Man who changed the face of SA labour
Nic Wiehahn obituary: 13 years ago Chris Barron paid particular tribute to the late Prof Nic Wiehahn on 9 April 2006 in the Sunday Times after his unexpected death and it is fitting that we be reminded of the crucial role he played in 1979. Not only did he call on the government of the day to make race discrimination in the labour market a criminal offence but he also ‘forced’ white managers to engage with black trade union leaders. His recommendations were ‘unwittingly’ transformed into law almost immediately. Had that not happened then it is doubted that this country would be where we are today. Mediation workshops were conduct shortly after the statutory changes and I was fortunate to meet President Cyril Ramaphosa at the first workshop that was conducted in Johannesburg in 1981.
See also Labour Reforms in South Africa
Chris Barron’s obituary in 2006
“His proposals brought such major changes in labour relations that economic historians refer to the pre- and post-Wiehahn periods
Nic Wiehahn, who has died in Johannesburg at the age of 76, chaired one of the most revolutionary commissions of the apartheid era.
The recommendations of the 1979 Wiehahn commission of inquiry into South African labour laws led to the removal of job reservation and the rapid growth of black trade unions, which were now allowed to take part in collective bargaining. They also allowed for disputes between workers and bosses to be taken to an industrial court.
Friend and foe praised or condemned him for having collapsed the pillars of apartheid.
The government’s moves to implement his proposals exacerbated divisions within the National Party which led to the right-wing breakaway in 1983.
His proposals brought such major changes in labour relations that economic historians refer to the pre- and post-Wiehahn periods.
Within five years of his report, 28% of organised black labour was unionised.
He pointed out that at the time between 30% and 40% unionisation was considered good going in Western capitalist countries.
Nevertheless, he was frustrated by the pace at which his recommendations were implemented. Five years after he’d made them, influx control was still in force and there was still job reservation on the mines.
He said the mining industry was an “embarrassment” to South Africa and called on the government to make race discrimination in the labour market a criminal offence.
Born in Mafikeng on April 29, 1929, the son of a railway worker’ Wiehahn was brought up in Kimberley in a very conservative family, left school with a Std 7 pass and became a stoker on the railways.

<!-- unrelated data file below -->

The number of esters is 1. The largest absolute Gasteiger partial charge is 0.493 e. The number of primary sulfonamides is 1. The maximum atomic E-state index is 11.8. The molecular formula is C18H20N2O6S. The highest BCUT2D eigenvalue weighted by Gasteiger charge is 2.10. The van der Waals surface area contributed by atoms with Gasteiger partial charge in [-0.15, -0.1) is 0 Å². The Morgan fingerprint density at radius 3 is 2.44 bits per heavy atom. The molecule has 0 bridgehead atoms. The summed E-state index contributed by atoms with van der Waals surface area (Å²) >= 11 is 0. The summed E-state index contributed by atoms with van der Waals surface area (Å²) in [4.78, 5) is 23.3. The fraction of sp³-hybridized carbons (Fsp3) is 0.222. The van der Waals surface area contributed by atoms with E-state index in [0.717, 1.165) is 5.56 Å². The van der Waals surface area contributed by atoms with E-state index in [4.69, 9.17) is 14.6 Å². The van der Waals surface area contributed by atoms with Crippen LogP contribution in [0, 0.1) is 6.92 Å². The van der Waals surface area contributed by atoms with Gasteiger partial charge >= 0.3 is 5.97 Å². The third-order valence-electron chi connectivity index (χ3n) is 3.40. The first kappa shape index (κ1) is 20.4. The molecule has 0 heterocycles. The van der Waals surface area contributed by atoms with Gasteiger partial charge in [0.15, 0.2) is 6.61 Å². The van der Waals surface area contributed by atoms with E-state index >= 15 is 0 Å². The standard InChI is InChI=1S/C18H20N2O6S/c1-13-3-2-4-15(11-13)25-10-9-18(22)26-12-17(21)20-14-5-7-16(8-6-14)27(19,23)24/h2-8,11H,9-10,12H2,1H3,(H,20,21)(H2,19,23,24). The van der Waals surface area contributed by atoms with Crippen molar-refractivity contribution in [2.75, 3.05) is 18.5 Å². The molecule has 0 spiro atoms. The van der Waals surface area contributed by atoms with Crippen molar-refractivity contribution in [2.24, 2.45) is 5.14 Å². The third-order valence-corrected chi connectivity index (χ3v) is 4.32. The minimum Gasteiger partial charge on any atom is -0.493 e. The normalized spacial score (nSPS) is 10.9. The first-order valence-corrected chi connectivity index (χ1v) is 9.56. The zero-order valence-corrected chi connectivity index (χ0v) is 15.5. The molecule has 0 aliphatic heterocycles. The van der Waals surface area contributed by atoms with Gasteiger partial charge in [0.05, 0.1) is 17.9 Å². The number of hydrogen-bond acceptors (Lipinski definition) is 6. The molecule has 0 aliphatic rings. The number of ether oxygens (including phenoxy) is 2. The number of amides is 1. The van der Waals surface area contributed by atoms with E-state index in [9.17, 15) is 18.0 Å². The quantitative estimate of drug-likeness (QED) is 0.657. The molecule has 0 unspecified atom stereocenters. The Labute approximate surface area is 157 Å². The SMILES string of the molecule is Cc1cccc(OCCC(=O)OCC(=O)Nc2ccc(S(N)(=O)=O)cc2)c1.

He studied at night and passed his matric at the age of 21. He tried for a BSc degree but failed and did law instead. He obtained a BA, LLB and LLD, studied abroad, and was admitted to the Bar in South Africa and Lesotho before he became an academic and an acknowledged labour expert.
He was a member of the prime minister’s economic advisory council and was the Labour Minister Fanie Botha’s adviser when, in 1977, he told Botha there should be an inquiry into the labour laws.
At that time the government was coming under huge international pressure, not least because of the Sullivan Codes of Conduct for foreign companies in South Africa introduced the year before, and Botha had decided that the government couldn’t dodge the issue any longer.
The Prime Minister, John Vorster, agreed and Wiehahn was given the go-ahead, provided he agreed to chair the inquiry. Wiehahn’s first request, for a multiracial commission (the first in SA), must have given them some inkling of what was to come.
Vorster subsequently denounced the Wiehahn reforms.
Wiehahn believed that the most fundamental difference his proposals made were to deracialise the labour laws.
He was called a “revolutionary” and his family received death threats.
Wiehahn joked that after the commission he was blamed for everything including the drought. But his report propelled him to world fame. He became head of the School of Business Leadership at Unisa, was president of the Industrial Court, held numerous directorships, sat on many commissions, and travelled a lot, either alone or as a member of various delegations.
He was a member of a business delegation to the United Nations in 1985 that called for the unconditional release of Nelson Mandela.
Asked how he did it all, he said, “I live by the Eno’s philosophy – be constantly effervescent.”
He collapsed while having dinner at a Johannesburg hotel on Wednesday. The cause of death was not immediately known.”